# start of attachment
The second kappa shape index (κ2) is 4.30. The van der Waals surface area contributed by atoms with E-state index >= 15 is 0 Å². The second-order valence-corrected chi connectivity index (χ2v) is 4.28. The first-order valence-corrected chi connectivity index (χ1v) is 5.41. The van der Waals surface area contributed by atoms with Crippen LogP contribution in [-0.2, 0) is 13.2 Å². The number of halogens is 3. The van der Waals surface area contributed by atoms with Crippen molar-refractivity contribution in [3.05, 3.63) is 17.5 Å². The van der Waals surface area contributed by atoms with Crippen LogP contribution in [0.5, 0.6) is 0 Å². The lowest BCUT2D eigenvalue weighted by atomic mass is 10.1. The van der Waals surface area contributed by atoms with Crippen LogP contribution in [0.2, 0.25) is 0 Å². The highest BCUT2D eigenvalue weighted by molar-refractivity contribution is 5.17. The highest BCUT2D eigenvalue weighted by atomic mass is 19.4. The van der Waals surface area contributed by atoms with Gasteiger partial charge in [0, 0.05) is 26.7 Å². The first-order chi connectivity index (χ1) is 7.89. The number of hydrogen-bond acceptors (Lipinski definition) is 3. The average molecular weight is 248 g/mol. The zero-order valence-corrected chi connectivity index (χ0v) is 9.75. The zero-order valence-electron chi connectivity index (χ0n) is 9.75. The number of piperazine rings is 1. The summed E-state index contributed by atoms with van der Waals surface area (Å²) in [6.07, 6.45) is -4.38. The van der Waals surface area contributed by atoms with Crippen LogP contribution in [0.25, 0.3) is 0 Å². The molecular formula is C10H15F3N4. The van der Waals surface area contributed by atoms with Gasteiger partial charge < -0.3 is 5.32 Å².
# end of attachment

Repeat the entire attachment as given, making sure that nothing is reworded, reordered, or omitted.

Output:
The second kappa shape index (κ2) is 4.30. The van der Waals surface area contributed by atoms with E-state index >= 15 is 0 Å². The second-order valence-corrected chi connectivity index (χ2v) is 4.28. The first-order valence-corrected chi connectivity index (χ1v) is 5.41. The van der Waals surface area contributed by atoms with Crippen LogP contribution in [-0.2, 0) is 13.2 Å². The number of halogens is 3. The van der Waals surface area contributed by atoms with Crippen molar-refractivity contribution in [3.05, 3.63) is 17.5 Å². The van der Waals surface area contributed by atoms with Crippen LogP contribution in [0.5, 0.6) is 0 Å². The lowest BCUT2D eigenvalue weighted by atomic mass is 10.1. The van der Waals surface area contributed by atoms with Crippen LogP contribution in [0.2, 0.25) is 0 Å². The highest BCUT2D eigenvalue weighted by molar-refractivity contribution is 5.17. The highest BCUT2D eigenvalue weighted by atomic mass is 19.4. The van der Waals surface area contributed by atoms with Gasteiger partial charge in [0, 0.05) is 26.7 Å². The first-order chi connectivity index (χ1) is 7.89. The number of hydrogen-bond acceptors (Lipinski definition) is 3. The average molecular weight is 248 g/mol. The zero-order valence-corrected chi connectivity index (χ0v) is 9.75. The zero-order valence-electron chi connectivity index (χ0n) is 9.75. The number of piperazine rings is 1. The summed E-state index contributed by atoms with van der Waals surface area (Å²) in [6.07, 6.45) is -4.38. The van der Waals surface area contributed by atoms with Crippen LogP contribution in [0.25, 0.3) is 0 Å². The molecular formula is C10H15F3N4. The van der Waals surface area contributed by atoms with Gasteiger partial charge < -0.3 is 5.32 Å².